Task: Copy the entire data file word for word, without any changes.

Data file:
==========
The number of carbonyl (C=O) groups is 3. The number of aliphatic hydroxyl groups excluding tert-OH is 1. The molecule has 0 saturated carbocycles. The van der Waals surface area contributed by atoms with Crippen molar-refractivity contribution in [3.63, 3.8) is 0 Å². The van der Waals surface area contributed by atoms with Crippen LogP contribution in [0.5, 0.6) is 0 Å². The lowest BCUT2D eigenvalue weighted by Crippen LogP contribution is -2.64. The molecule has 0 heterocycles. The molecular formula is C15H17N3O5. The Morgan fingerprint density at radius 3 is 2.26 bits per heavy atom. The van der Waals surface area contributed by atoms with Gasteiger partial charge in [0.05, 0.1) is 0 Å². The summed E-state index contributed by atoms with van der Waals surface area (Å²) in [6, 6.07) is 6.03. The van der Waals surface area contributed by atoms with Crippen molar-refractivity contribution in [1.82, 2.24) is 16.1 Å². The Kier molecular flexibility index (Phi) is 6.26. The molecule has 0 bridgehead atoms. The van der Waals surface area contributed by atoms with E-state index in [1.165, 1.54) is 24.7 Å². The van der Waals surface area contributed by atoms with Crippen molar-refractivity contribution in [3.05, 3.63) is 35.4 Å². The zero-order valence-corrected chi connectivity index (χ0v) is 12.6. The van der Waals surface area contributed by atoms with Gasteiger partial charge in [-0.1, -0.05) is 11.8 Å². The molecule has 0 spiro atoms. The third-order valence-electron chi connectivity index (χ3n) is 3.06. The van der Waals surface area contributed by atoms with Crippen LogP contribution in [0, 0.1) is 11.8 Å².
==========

The number of carbonyl (C=O) groups is 3. The number of aliphatic hydroxyl groups excluding tert-OH is 1. The molecule has 0 saturated carbocycles. The van der Waals surface area contributed by atoms with Crippen molar-refractivity contribution in [3.63, 3.8) is 0 Å². The van der Waals surface area contributed by atoms with Crippen LogP contribution in [0.5, 0.6) is 0 Å². The lowest BCUT2D eigenvalue weighted by Crippen LogP contribution is -2.64. The molecule has 0 heterocycles. The molecular formula is C15H17N3O5. The Morgan fingerprint density at radius 3 is 2.26 bits per heavy atom. The van der Waals surface area contributed by atoms with Gasteiger partial charge in [0.05, 0.1) is 0 Å². The summed E-state index contributed by atoms with van der Waals surface area (Å²) in [6, 6.07) is 6.03. The van der Waals surface area contributed by atoms with Crippen molar-refractivity contribution in [1.82, 2.24) is 16.1 Å². The Kier molecular flexibility index (Phi) is 6.26. The molecule has 0 bridgehead atoms. The van der Waals surface area contributed by atoms with E-state index in [1.165, 1.54) is 24.7 Å². The van der Waals surface area contributed by atoms with Crippen molar-refractivity contribution in [3.05, 3.63) is 35.4 Å². The zero-order valence-corrected chi connectivity index (χ0v) is 12.6. The van der Waals surface area contributed by atoms with Gasteiger partial charge in [-0.1, -0.05) is 11.8 Å². The molecule has 0 spiro atoms. The third-order valence-electron chi connectivity index (χ3n) is 3.06. The van der Waals surface area contributed by atoms with Crippen LogP contribution in [0, 0.1) is 11.8 Å².